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Periodontal Health Hygiene

Treatment methods depend upon the type of disease and how far the condition has progressed. The first step is typically a thorough cleaning that may include scaling to remove plaque and calculus (tartar) beneath the gum line. The tooth roots may also be planed to smooth the root surface allowing the gum tissue to heal and reattach to the tooth. In some cases, the occlusion (bite) may require adjustment.

Antibiotics or irrigation with anti-microbials (chemical agents or mouth rinses) may be recommended to help control the growth of bacteria that create toxins and cause periodontitis. In some cases antibiotics may be placed in the periodontal pockets after scaling and planing, in order to control infection and to encourage normal healing.
When deep pockets between teeth and gums are present, it is difficult to thoroughly remove plaque and calculus. Patients can seldom, if ever, keep these pockets clean and free of plaque. Consequently, surgery may be needed to restore periodontal health.

Scaling & Root Planing

Scaling and root planing are the first line of defense against periodontitis. These procedures entail a careful cleaning of the crown and the root surfaces under the gums to remove bacteria, toxins, and calculus that have built up in the pocket. In order to maximize patient comfort, a local anesthetic is used. Sedation can also be utilized to help alleviate apprehension.


Periodontal Maintenance

Once a healthy environment has been established with the appropriate periodontal treatment, the most important phase of periodontal therapy begins with long term maintenance. The frequency of periodontal maintenance and cleanings is determined by the patient’s susceptibility to the disease. Most commonly these sessions are scheduled every two to four months, alternating between the general dentist and the periodontist.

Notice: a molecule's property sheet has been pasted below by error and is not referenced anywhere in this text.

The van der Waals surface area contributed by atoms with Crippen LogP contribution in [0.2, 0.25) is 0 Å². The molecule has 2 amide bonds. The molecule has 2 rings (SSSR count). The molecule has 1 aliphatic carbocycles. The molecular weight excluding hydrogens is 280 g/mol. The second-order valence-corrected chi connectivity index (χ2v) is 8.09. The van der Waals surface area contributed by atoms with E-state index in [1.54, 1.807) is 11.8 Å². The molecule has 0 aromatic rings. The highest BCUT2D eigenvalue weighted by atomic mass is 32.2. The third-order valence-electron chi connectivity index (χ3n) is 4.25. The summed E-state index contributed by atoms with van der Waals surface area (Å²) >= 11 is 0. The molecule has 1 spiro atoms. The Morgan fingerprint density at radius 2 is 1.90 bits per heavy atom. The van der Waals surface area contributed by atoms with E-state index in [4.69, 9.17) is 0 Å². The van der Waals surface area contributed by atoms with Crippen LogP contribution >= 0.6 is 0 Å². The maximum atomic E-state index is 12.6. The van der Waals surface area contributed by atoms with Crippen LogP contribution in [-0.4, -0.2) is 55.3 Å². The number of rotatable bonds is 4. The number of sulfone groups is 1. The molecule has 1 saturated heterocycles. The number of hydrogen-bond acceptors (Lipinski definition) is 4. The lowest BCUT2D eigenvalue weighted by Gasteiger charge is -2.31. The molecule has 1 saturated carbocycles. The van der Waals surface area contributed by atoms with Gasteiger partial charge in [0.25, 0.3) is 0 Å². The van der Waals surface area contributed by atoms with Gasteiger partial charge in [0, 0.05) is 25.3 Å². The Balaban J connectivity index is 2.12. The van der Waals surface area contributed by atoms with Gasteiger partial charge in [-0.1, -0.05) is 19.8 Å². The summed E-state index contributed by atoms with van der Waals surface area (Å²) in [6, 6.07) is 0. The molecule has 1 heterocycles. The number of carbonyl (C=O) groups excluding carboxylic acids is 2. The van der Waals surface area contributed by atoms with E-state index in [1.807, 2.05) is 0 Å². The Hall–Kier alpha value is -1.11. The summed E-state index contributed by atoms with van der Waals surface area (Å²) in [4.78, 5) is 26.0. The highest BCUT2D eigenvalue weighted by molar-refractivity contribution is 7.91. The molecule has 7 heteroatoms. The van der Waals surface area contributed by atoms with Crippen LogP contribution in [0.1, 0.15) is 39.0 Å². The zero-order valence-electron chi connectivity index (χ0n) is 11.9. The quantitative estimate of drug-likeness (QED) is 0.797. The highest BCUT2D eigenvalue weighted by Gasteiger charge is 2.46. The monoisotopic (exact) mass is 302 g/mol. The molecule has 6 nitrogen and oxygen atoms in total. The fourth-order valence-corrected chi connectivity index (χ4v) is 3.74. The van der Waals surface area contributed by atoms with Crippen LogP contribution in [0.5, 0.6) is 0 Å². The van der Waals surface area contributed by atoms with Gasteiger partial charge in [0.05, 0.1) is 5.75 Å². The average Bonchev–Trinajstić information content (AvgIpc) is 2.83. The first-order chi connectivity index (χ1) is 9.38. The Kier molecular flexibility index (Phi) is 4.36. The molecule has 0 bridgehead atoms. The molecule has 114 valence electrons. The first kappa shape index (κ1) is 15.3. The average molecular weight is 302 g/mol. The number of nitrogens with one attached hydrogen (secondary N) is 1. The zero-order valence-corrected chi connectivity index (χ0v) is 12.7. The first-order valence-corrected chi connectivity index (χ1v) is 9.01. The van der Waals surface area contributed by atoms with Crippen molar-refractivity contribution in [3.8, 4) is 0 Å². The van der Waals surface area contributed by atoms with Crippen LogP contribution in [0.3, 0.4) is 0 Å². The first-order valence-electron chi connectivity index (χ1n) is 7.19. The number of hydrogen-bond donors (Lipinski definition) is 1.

Periodontal Pocket Reduction Procedure

The objective of this surgical procedure is to reduce the depth of existing pockets to a level that can be kept clean of bacteria with normal brushing and flossing. In addition, with reduced pocket depth the periodontal maintenance cleanings can be more effective.

Flap and Osseous Surgery

In the case of more advanced disease, bacteria and the associated inflammation can lead to changes in the shape of the bone around teeth. The normal contour of the bone must be reestablished in order to eliminate the pockets. The gum tissue is gently separated from the bone, making a “flap.” This provides better access to deeper areas of plaque and calculus, and makes it possible to reshape the bone, reducing areas where bacteria can grow. This procedure does not regenerate bone that has previously been lost.


Flap and Osseous Surgery

Periodontal Regeneration Procedure

These advanced techniques help restore the bone that has been lost to periodontal disease. While they can be effective alone, in some situations these procedures are used in combination with other procedures.

Guided Tissue Regeneration

This technique uses a “membrane” or barrier to block unwanted tissue from growing into the bone, and allows bone and ligament fibers to regenerate. The goal of this procedure is to regrow bone and improve soft tissue attachment to the tooth.


Guided Tissue Regeneration

Bone Grafting

Bone replacement materials are used to fill in bone defects and serve as a scaffold for regrowth of your own bone. Grafted bone can be taken from your own mouth, from a synthetic source, or from a tissue bank.


Bone Graft

Tissue Engineering (GEM-21 or Emdogain)

Tissue engineering is the most progressive concept, in which growth factors are utilized in regenerative surgeryeither in conjunction with a grafting material or alone. Commercially manufactured products that contain growth factors approved for regrowth of bone and attachment of soft tissue to the tooth include Emdogain and Gem-21.

Oral Pathology

The goal of oral pathology is to identify changes in the mouth that cause or are caused by a disease. These changes can be detected on the lips, cheeks, palate, gums, tongue, face and neck; and can be warning signs for disease, most seriously oral cancer. Some warning signs to look for are red patched, white patched, lumpy or thickened tissue, chronic sore throat or hoarseness, and difficulty chewing or swallowing.

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